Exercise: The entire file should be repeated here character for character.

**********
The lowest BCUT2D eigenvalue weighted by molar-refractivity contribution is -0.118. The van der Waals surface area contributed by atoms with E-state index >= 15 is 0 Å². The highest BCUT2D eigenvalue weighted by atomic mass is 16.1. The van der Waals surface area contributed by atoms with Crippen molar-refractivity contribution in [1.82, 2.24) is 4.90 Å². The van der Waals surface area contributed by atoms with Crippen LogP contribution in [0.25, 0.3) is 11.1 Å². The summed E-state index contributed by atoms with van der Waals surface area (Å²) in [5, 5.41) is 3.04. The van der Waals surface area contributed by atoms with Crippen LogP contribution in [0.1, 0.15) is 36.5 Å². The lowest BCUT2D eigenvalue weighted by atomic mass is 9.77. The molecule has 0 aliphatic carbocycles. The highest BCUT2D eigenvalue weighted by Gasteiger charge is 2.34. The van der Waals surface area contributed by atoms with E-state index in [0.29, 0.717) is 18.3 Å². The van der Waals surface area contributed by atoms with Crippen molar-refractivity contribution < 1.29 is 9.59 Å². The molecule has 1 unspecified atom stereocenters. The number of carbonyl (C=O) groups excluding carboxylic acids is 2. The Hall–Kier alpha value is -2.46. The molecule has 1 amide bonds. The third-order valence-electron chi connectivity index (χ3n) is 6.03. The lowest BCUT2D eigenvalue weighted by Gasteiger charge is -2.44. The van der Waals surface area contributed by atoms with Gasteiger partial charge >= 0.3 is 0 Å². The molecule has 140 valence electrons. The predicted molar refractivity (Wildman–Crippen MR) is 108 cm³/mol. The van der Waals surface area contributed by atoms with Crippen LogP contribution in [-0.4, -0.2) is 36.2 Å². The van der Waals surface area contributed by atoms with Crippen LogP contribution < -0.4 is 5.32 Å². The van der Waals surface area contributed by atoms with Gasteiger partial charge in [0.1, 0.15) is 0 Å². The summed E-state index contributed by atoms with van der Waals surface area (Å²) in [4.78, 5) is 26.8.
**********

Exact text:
The lowest BCUT2D eigenvalue weighted by molar-refractivity contribution is -0.118. The van der Waals surface area contributed by atoms with E-state index >= 15 is 0 Å². The highest BCUT2D eigenvalue weighted by atomic mass is 16.1. The van der Waals surface area contributed by atoms with Crippen molar-refractivity contribution in [1.82, 2.24) is 4.90 Å². The van der Waals surface area contributed by atoms with Crippen LogP contribution in [0.25, 0.3) is 11.1 Å². The summed E-state index contributed by atoms with van der Waals surface area (Å²) in [5, 5.41) is 3.04. The van der Waals surface area contributed by atoms with Crippen LogP contribution in [0.1, 0.15) is 36.5 Å². The lowest BCUT2D eigenvalue weighted by atomic mass is 9.77. The molecule has 0 aliphatic carbocycles. The highest BCUT2D eigenvalue weighted by Gasteiger charge is 2.34. The van der Waals surface area contributed by atoms with E-state index in [0.29, 0.717) is 18.3 Å². The van der Waals surface area contributed by atoms with Crippen molar-refractivity contribution < 1.29 is 9.59 Å². The molecule has 1 unspecified atom stereocenters. The number of carbonyl (C=O) groups excluding carboxylic acids is 2. The Hall–Kier alpha value is -2.46. The molecule has 1 amide bonds. The third-order valence-electron chi connectivity index (χ3n) is 6.03. The lowest BCUT2D eigenvalue weighted by Gasteiger charge is -2.44. The van der Waals surface area contributed by atoms with Gasteiger partial charge >= 0.3 is 0 Å². The molecule has 140 valence electrons. The predicted molar refractivity (Wildman–Crippen MR) is 108 cm³/mol. The van der Waals surface area contributed by atoms with Crippen LogP contribution in [-0.4, -0.2) is 36.2 Å². The van der Waals surface area contributed by atoms with Crippen LogP contribution < -0.4 is 5.32 Å². The van der Waals surface area contributed by atoms with Gasteiger partial charge in [0.1, 0.15) is 0 Å². The summed E-state index contributed by atoms with van der Waals surface area (Å²) in [4.78, 5) is 26.8.